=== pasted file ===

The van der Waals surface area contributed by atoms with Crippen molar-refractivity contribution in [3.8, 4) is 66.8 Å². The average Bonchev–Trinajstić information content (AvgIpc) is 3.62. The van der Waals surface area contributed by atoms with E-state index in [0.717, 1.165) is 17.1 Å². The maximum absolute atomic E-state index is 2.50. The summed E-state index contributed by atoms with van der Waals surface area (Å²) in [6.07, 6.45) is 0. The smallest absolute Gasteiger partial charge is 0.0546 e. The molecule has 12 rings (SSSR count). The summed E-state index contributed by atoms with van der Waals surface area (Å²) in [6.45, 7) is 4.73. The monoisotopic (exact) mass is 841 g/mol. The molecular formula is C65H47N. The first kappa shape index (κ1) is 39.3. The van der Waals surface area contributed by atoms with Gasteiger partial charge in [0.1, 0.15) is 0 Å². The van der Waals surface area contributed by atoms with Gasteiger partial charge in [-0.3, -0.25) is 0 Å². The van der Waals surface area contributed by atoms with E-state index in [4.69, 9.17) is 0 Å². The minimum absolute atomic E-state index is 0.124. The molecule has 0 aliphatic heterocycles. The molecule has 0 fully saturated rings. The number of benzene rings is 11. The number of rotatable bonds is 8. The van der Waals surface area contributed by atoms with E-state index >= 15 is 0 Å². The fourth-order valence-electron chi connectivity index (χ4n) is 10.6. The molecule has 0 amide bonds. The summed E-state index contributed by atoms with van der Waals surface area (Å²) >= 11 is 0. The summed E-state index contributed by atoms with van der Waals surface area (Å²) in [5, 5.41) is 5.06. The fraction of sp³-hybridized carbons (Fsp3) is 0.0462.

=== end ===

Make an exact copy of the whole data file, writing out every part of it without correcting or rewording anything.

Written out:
The van der Waals surface area contributed by atoms with Crippen molar-refractivity contribution in [3.8, 4) is 66.8 Å². The average Bonchev–Trinajstić information content (AvgIpc) is 3.62. The van der Waals surface area contributed by atoms with E-state index in [0.717, 1.165) is 17.1 Å². The maximum absolute atomic E-state index is 2.50. The summed E-state index contributed by atoms with van der Waals surface area (Å²) in [6.07, 6.45) is 0. The smallest absolute Gasteiger partial charge is 0.0546 e. The molecule has 12 rings (SSSR count). The summed E-state index contributed by atoms with van der Waals surface area (Å²) in [6.45, 7) is 4.73. The monoisotopic (exact) mass is 841 g/mol. The molecular formula is C65H47N. The first kappa shape index (κ1) is 39.3. The van der Waals surface area contributed by atoms with Gasteiger partial charge in [0.1, 0.15) is 0 Å². The van der Waals surface area contributed by atoms with Gasteiger partial charge in [-0.3, -0.25) is 0 Å². The van der Waals surface area contributed by atoms with E-state index in [4.69, 9.17) is 0 Å². The minimum absolute atomic E-state index is 0.124. The molecule has 0 aliphatic heterocycles. The molecule has 0 fully saturated rings. The number of benzene rings is 11. The number of rotatable bonds is 8. The van der Waals surface area contributed by atoms with E-state index >= 15 is 0 Å². The fourth-order valence-electron chi connectivity index (χ4n) is 10.6. The molecule has 0 amide bonds. The summed E-state index contributed by atoms with van der Waals surface area (Å²) >= 11 is 0. The summed E-state index contributed by atoms with van der Waals surface area (Å²) in [5, 5.41) is 5.06. The fraction of sp³-hybridized carbons (Fsp3) is 0.0462.